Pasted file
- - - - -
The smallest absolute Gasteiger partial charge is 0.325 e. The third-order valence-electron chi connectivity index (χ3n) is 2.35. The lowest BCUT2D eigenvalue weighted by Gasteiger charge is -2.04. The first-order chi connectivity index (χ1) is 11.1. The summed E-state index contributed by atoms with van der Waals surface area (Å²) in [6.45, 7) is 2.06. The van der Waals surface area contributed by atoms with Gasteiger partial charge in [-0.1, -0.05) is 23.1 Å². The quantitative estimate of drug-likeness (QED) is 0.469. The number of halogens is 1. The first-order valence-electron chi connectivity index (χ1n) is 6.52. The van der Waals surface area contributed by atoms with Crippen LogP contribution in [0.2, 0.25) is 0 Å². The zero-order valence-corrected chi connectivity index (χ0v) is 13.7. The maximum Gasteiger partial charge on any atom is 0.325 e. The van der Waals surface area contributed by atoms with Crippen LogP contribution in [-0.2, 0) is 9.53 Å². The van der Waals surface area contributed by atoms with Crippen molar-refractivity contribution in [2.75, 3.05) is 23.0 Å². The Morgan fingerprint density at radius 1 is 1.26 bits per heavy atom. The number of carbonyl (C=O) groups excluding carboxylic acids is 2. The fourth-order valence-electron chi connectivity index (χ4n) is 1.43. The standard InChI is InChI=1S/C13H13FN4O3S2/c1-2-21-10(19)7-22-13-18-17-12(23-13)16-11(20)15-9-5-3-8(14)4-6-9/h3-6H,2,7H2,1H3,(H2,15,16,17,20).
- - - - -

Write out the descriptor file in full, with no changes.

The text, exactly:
The smallest absolute Gasteiger partial charge is 0.325 e. The third-order valence-electron chi connectivity index (χ3n) is 2.35. The lowest BCUT2D eigenvalue weighted by Gasteiger charge is -2.04. The first-order chi connectivity index (χ1) is 11.1. The summed E-state index contributed by atoms with van der Waals surface area (Å²) in [6.45, 7) is 2.06. The van der Waals surface area contributed by atoms with Gasteiger partial charge in [-0.1, -0.05) is 23.1 Å². The quantitative estimate of drug-likeness (QED) is 0.469. The number of halogens is 1. The first-order valence-electron chi connectivity index (χ1n) is 6.52. The van der Waals surface area contributed by atoms with Crippen LogP contribution in [0.2, 0.25) is 0 Å². The zero-order valence-corrected chi connectivity index (χ0v) is 13.7. The maximum Gasteiger partial charge on any atom is 0.325 e. The van der Waals surface area contributed by atoms with Crippen LogP contribution in [-0.2, 0) is 9.53 Å². The van der Waals surface area contributed by atoms with Crippen molar-refractivity contribution in [2.75, 3.05) is 23.0 Å². The Morgan fingerprint density at radius 1 is 1.26 bits per heavy atom. The number of carbonyl (C=O) groups excluding carboxylic acids is 2. The fourth-order valence-electron chi connectivity index (χ4n) is 1.43. The standard InChI is InChI=1S/C13H13FN4O3S2/c1-2-21-10(19)7-22-13-18-17-12(23-13)16-11(20)15-9-5-3-8(14)4-6-9/h3-6H,2,7H2,1H3,(H2,15,16,17,20).